Hello from the other side — views on creativity from Botswana
by Obakeng Kokwe (@obiedigital) Botswana flies under the radar in a many ways when one thinks of Africa and the world, generally. Mention it in the international domain and some will ask “where is that?” and, if they do know of it, it’ll mostly be in connection with the accolades that the country is associated with —as a tourist destination, a diamond-producing powerhouse, one of Africa’s strongest and steadiest economies, and a thriving democracy. Needless to say, they’ll most likely not refer to the country’s creative prowess.
Vibrant agency space
Yet young Botswana is moving about and setting things in motion; there’s a shift in the creative space that is challenging the establishment and the people behind this shift are very much unapologetic about the way they’re going about their business. The agency space is just as vibrant, with agency networks such as Publicis Africa, TBWA, FCB, Y&R, Ogilvy forming partnerships with the creative capital here. The independent agency space is continuously growing, too, and there’s a sense of this being a time where Botswana as a country is coming of age and announcing itself as one to look out for on the global stage.
I’m personally excited about developments in the creative and cultural industries as the country dialogues about economic diversification, and the lack of opportunity in the traditional spaces is fuelling a rise in individual creativity, skill and talent base, with a huge potential for wealth and job creation. Key to note is how the communications and advertising space stands to benefit through the generation and development of intellectual property.
Digital is a big part of it all, if not at the very heart of this exuberance. Cheaper and more widespread connectivity is enabling a more-democratic playing field, as there are alternative routes to market for startups and independents alike. It goes without saying, then, that there’s a need to transform it all.
Botswana has a population of around 2.5m and an astounding 3.5m active mobile phone connections. Marketers are steadily waking up to a domain where traditional ‘communications’ doesn’t necessarily achieve the impact that they hope for when rolling out campaigns “because the consumer is caught up in their own micro-moments” where the all-important human truths (or insights) are found.
Being a small market has its own challenges and pressures, so it would be amiss of me to paint a picture that it’s “all butter and gravy” in the Botswana marketing space. Clients’ budgets are being squeezed by toughening economic conditions; a lot of the work from international brands comes ready-made from outside the country; and the numbers sometimes don’t justify the effort and ambition that agencies set out in their visions for a campaign and what the client can or is actually willing to part with in the name of a campaign that achieves impact or a beautiful piece of communication.
At times, it even seems that agencies are putting in way more effort and lobbying to get impactful integrated communications projects going. We’re building an ambitious digital business in the country and are finding that we have to educate a lot until we break through. The industry itself is not blameless in this client/agency realm; a lot of us are still very much comfortable in selling full-on traditional campaigns as that’s what we know best — which also happens to be what the client trusts. In some cases, clients (validly) don’t trust that agencies have the expertise or capacity to execute digital communications projects; we’re having to challenge our own clients and constantly upgrade our own digital teams’ skillset as sometimes our personnel is not yet comfortable with initiating, owning and seeing projects through. Other times, there simply isn’t the budget to execute as the initiatives we’re trying to drive aren’t yet part of the larger organisations’ business strategy. The consequence is that traditional continues to dominate the campaign conversation, leaving digital pegged to the backroom.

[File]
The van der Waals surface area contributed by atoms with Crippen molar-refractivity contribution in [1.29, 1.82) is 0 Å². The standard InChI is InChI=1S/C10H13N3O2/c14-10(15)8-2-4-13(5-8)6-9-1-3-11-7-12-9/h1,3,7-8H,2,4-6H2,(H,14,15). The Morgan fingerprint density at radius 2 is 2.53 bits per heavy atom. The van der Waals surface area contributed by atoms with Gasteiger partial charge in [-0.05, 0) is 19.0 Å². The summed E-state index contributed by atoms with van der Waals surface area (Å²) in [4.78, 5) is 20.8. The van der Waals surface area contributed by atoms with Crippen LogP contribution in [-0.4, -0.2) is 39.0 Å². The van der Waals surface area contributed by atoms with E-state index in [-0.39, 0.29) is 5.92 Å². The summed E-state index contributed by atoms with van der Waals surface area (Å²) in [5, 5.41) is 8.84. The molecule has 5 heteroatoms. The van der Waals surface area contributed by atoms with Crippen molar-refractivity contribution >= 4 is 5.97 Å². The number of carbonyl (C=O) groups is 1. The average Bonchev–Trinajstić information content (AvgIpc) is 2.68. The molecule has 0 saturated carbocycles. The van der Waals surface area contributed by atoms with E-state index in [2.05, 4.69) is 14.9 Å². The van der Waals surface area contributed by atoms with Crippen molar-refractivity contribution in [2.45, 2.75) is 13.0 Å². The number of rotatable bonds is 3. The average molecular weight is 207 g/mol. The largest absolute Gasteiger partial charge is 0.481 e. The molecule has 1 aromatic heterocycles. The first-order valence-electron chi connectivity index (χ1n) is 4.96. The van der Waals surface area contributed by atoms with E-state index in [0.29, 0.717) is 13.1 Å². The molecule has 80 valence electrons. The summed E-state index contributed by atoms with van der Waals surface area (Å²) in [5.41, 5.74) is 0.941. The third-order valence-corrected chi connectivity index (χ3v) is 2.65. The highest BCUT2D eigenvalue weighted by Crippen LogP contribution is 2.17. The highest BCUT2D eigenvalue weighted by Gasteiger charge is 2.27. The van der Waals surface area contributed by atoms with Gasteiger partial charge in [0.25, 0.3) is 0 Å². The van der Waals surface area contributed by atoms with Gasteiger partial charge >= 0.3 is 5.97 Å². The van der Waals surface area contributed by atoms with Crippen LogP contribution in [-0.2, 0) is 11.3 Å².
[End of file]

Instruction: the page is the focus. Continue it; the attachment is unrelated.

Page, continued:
I’ve recently taken a keen interest in driving conversations around the subject of transformation in the Botswana context but have first had to set the scene for those that might want to know. To quote myself, “I’ve had to ask myself questions about what it means to transform in this current time. How do organisations deal with inadvertent change?” These questions keep coming up as we now face up bravely to the fact that key decisions have to be made — and we as agencies mandate ourselves as the gatekeepers, the ones who has to make them.
Obakeng Kokwe (@obiedigital) is chief technology partner at The Dialogue Group, a digital and creative agency in Botswana. He leads all creative, digital and innovation activities at Sturgeon, The Dialogue Group’s digital media agency, and is currently rebooting the vision and operations for the digital discipline across all accounts and new business at Sturgeon.
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